The Niger delta seems to be indeed a place of bitterness. Yet its inhabitants have not lost their hope and faith. They cry out for justice every day. In Exodus, the Israelites were guided by Moses, God’s chosen prophet, who leads the Israelites to salvation from the hold of the Pharaoh – a journey which begins with clean water being turned to blood in the first plague (Exodus 7, 20-21): “He raised his staff in the presence of Pharaoh and his officials and struck the water of the Nile, and all the water was changed into blood. The fish in the Nile died, and the river smelled so bad that the Egyptians could not drink its water.”
Moses stood before those in power, the Pharaoh and his officials, challenging them to open their eyes and hearts, to stop the oppression of the Israel people. He led them to freedom. In Marah, he threw a tree into the bitter water and purified it.
The Nigerian people need such leaders, leaders who can liberate them, who can bring justice to the innocent men, women and children who have been mistreated, and to those to whom access to good drinkable water and a good life have been denied. Leaders who will, like Moses, not only purify water but heal the people and restore their trust.
Like the Israelites in the desert, the children of God in the Niger delta and elsewhere depend on drinkable water to live; such water is a sign of God’s purpose to provide every good thing for life, so that we can all fulfill the purpose for which we were created. To deny access to water, to pollute and destroy natural sources of water is to be Pharaoh: refusing to listen to God, and God’s will for humanity and all living beings. With Moses, we are all called to confront such Pharaohs in our different global contexts. When we are indifferent to the suffering of others, or in a way participate in economic or political structures that deny water to those who thirst, we must confront the Pharaoh within ourselves.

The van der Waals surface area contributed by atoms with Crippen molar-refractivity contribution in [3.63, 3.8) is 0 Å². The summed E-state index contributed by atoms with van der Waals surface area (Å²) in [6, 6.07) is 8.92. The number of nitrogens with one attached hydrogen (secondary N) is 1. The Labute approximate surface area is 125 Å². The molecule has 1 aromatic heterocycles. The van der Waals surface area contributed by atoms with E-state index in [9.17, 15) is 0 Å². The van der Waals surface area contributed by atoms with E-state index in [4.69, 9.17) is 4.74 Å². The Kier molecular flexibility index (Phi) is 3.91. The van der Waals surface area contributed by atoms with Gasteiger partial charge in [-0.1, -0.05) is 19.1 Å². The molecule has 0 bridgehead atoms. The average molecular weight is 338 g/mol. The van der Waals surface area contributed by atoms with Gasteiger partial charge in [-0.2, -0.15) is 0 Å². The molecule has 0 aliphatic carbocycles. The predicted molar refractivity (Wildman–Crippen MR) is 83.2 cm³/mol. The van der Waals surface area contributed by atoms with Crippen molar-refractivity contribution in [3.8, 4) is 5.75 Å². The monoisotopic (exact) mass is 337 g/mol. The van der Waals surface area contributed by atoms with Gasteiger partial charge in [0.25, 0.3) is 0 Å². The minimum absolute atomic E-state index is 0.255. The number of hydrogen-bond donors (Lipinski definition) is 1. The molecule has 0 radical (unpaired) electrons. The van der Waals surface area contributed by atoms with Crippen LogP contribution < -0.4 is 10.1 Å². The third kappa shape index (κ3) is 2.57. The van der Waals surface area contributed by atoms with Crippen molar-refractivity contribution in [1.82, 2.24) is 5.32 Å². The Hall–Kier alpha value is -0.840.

When the “Marah” is removed from our hearts—the inner bitterness, borne of feelings of fear, frustration, hopelessness, and lack of faith—only then can we, with Moses at Marah, use that part of the tree of life which has been entrusted to us, and make access to drinkable water for all a reality. Then we hear the words of Jesus in a new way: “Whoever gives even a cup of cold water to one of these little ones in the name of a disciple—truly I tell you, none of these will lose their reward” (Matthew 10.42)
Rev. Canon Dr. Ezekiel Olusegun Babatunde is a theologian from Immanuel College of Theology and director of the Institute of Church and Society of the Christian Council of Nigeria. He is priest and vicar of Christ Anglican Church, Kotami, Ojoo, in the Ibadan North Anglican Diocese, Nigeria.
Opinions expressed in Biblical reflections do not necessarily reflect EWN and WCC policy. This material may be reprinted freely, providing credit is given to the author.
Background and resources
Overview on “Oil, water, and conflict in the Niger Delta” with links to further information, prepared by the Christian Council of Nigeria (CCN) and the EWN.
A dossier by Brot für die Welt: The issue of access to and control of resources as one of the major causes of conflict within societies and between states in Africa. With an introductory statement by Agnes Abuom, member of the Executive Committee of the World Council of Churches.
The documentary film Sweet Crude tells the story of Nigeria’s Niger Delta. Already available for lease for educational institutions in the USA, it is soon to be released on DVD. Find out more at www.sweetcrudemovie.com.
The Dilemma of Restorative Justice When ‘All Are Guilty’
A Case Study of the Conflicts in the Niger Delta Region of Nigeria
This article examines the applicability of restorative justice principles to the conflict in the oil-rich Niger Delta region of Nigeria. It argues that the mere application of restorative justice principles does not guarantee success. For outcomes to be restorative, there must be a committed pool of facilitators, advocates and restorative justice enthusiasts – both externally and internally.
© 2007 African Centre for the Constructive Resolution of Disputes (ACCORD)